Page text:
Stress can make your skin sweat, your heart pound, and your mind jumble up… but that’s not all. Here are four other weird things stress can do to your body.
Damage Your Nails
One weird thing stress can do to your body is it can wreck your nails. For some, nail biting is an instinctual stress-reducing habit. Biting your nails gives them a sharp and short appearance and can damage the nail bed and cuticles. That’s not all—your mouth introduces bacteria to the skin around the nail and makes you more prone to infection. On top of that, high levels of cortisol in the body can slow or stop your nails’ growth.
Reduce Your Fertility
Stress can also reduce your fertility—but fortunately, not permanently. When you’re stressed, your body kicks into “fight or flight mode,” and stress hormones like adrenaline and cortisol suppress bodily functions that aren’t necessary in times of duress, like your reproductive system. This can affect the menstrual cycle and sperm count, making it significantly harder to conceive.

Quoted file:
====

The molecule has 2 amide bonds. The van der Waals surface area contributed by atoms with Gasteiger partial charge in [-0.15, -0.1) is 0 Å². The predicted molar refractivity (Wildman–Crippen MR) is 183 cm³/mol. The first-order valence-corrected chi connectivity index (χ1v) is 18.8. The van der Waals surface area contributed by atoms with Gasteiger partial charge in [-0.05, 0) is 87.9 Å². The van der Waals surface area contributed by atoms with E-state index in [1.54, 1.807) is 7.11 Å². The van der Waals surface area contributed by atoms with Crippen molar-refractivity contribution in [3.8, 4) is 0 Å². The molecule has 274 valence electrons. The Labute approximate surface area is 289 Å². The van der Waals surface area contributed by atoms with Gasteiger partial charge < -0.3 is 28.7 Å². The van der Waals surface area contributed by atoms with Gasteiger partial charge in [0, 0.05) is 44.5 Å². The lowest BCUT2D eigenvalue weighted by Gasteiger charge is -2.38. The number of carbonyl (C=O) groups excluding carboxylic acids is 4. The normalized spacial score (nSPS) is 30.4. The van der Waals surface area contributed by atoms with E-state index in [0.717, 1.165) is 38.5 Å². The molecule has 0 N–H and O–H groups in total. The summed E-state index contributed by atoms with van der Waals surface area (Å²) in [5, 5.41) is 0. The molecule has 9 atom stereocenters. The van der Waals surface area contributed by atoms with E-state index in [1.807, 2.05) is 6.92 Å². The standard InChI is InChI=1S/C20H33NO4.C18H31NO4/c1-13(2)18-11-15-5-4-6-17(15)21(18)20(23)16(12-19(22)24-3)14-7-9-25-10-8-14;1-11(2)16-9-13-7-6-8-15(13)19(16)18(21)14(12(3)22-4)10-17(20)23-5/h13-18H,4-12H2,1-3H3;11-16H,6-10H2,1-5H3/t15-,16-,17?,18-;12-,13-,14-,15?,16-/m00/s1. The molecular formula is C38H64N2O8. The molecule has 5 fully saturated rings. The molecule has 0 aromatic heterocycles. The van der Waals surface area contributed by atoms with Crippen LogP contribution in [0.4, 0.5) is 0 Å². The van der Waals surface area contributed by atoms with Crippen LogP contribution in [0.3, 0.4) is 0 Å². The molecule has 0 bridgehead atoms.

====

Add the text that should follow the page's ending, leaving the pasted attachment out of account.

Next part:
Make You Eat Poorly
Have you ever noticed that you tend to reach for chips and ice cream more than usual when you’re stressed? There’s a scientific reason for that. When you’re stressed, cortisol levels rise while serotonin levels deplete. Low levels of serotonin make you crave comfort food, like sweets and carbs. When you eat these unhealthy treats, your insulin levels increase, and increased insulin levels encourage your brain to produce more serotonin, giving you a temporary rush of relief.
Give You Stomachaches
Ouch! Where’d all this stomach pain come from? It could be a result of stress. When your body is under stress, your muscles tense up and your intestinal barrier thins and weakens. This can cause all sorts of gastrointestinal problems, including loss of appetite, nausea, vomiting, gas, bloating, and constipation.
Small bursts of stress are uncomfortable but natural! However, if stress becomes chronic, it can cause all of the above problems and more. If you’re feeling stressed all the time, bring this up with your doctor so that you can work together to find a stress-relieving solution.